Buildings which represent the best of the nation’s historic and architectural heritage are listed by the Department of Culture, Media and Sport under the Planning (Listed Buildings and Conservation Areas) Act 1990, on advice from English Heritage. Frome has an extraordinary 370 such buildings, either Grade 1 or Grade 2 listed. This number is much higher than the equivalent for Wells, Trowbridge, Chippenham, Shepton Mallet or Westbury: it is believed that Frome, per head of population, has more listed buildings even than Bath!
Although there are some fine old buildings from before the early 1800s, mostly the private residences of the wealthy mill owners and other local worthies, it was one man whose vision for a more elegant town led to the plethora of fine mansions and public buildings that adorn Frome today. The town had been severely criticised by Daniel Defoe and others: Bunn saw this as a challenge. Derek Gill, local historian, takes up the story: “Thomas Bunn (1767 – 1853) devoted his life to improving his native town, Frome, and its neighbourhood. He was involved in everything that promoted the town and its population, its buildings, education, better roads, and the welfare of its citizens. His real passion, however, was classical architecture, and it was his aim to improve the buildings and streets in Frome, having seen the improvements being made in nearby Bath.”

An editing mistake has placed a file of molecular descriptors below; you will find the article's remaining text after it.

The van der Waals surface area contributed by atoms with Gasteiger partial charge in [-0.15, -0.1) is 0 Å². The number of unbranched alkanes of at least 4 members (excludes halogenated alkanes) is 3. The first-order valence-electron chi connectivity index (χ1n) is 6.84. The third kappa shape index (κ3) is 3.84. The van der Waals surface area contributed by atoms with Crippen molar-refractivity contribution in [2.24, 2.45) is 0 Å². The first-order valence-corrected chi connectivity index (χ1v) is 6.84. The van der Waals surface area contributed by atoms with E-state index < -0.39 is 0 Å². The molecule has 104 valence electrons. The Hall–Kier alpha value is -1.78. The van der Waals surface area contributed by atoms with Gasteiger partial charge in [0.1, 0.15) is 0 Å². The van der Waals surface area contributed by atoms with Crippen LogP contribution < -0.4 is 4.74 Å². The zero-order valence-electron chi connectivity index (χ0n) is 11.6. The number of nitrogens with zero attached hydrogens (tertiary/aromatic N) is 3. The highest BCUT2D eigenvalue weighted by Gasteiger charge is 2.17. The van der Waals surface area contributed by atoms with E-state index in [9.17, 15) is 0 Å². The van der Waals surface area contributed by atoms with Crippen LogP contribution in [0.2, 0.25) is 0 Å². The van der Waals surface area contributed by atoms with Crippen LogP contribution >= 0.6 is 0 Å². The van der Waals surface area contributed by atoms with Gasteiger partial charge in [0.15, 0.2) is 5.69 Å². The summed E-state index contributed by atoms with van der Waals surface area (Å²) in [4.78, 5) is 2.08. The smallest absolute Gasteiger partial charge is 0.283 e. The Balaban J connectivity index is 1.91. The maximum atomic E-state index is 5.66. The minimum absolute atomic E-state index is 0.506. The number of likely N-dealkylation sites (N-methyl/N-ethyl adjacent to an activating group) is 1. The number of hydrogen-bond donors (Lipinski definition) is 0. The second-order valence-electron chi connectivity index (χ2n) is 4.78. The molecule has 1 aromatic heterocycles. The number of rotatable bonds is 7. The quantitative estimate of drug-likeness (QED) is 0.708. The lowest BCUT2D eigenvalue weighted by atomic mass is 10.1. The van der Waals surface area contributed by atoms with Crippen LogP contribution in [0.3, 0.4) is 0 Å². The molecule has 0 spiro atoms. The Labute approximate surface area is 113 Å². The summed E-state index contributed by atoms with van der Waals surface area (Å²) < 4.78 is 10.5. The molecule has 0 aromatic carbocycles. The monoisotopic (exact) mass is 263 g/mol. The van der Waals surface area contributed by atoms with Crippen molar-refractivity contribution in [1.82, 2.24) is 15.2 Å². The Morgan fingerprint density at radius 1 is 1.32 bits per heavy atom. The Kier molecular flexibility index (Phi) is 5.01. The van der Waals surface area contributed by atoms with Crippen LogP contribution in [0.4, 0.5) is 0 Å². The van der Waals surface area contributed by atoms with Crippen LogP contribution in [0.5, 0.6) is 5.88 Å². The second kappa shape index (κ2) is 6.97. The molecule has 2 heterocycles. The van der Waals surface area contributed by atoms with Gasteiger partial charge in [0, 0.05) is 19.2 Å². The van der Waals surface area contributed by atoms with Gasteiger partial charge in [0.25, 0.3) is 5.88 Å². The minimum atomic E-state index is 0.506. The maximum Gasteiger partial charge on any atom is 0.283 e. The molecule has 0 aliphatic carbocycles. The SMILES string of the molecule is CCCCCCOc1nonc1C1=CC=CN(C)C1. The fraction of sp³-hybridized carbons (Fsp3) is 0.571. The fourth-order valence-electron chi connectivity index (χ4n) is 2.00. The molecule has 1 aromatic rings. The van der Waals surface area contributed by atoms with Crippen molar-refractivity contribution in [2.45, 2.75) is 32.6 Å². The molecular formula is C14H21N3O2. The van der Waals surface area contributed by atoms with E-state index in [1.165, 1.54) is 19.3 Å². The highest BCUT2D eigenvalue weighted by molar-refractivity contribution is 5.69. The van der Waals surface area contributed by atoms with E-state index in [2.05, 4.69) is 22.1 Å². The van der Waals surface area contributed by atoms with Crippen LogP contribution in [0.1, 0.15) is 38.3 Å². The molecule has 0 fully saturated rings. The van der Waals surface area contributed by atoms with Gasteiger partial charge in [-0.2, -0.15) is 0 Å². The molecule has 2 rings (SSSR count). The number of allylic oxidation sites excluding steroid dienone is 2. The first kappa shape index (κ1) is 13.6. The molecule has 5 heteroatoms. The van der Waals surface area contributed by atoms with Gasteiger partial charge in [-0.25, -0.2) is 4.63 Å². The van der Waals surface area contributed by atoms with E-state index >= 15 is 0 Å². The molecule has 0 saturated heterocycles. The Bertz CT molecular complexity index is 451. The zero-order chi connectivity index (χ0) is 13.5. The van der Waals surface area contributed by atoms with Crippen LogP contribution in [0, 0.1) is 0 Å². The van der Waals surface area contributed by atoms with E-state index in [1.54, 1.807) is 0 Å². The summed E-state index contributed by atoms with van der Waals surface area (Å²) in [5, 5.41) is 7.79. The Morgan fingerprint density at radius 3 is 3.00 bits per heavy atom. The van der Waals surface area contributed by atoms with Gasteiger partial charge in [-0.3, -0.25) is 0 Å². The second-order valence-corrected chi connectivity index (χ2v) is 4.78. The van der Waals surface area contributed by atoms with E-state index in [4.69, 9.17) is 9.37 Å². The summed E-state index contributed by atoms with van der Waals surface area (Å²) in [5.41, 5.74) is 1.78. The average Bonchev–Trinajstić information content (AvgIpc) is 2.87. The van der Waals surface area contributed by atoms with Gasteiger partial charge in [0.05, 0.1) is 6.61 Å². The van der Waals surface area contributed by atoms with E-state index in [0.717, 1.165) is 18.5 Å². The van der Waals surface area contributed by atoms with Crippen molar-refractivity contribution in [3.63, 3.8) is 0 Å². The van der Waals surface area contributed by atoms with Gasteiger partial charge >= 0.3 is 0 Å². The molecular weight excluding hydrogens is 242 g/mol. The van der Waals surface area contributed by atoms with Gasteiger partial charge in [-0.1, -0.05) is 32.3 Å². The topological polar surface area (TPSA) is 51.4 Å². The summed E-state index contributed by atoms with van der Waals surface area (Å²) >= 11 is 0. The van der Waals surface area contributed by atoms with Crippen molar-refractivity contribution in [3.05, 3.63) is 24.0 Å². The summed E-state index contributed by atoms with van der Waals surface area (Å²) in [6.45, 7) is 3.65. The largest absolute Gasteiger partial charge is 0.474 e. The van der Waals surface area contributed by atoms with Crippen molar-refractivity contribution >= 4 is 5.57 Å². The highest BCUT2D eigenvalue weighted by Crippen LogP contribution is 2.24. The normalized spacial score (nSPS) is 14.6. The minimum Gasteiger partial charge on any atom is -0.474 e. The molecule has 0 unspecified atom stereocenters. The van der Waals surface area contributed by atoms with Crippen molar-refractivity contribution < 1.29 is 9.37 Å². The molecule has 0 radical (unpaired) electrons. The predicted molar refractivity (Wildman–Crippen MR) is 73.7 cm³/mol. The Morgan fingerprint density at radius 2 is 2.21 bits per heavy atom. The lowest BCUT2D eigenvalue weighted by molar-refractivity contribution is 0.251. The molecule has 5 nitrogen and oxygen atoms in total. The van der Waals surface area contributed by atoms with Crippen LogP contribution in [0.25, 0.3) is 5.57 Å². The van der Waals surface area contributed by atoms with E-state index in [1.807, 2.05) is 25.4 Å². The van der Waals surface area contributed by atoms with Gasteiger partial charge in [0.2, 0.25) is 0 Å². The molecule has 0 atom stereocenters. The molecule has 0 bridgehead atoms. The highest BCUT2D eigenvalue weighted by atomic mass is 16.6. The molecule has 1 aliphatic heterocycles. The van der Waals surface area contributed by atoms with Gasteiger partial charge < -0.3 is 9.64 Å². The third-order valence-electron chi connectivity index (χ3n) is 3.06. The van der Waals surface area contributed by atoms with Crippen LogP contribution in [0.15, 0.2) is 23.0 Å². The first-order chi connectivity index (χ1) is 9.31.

It was Bunn who oversaw the bold transformation of Bath Street into the attractive sweeping hill we see today. His diaries are held in the museum and bear witness to his dreams, frustrations and tenacity.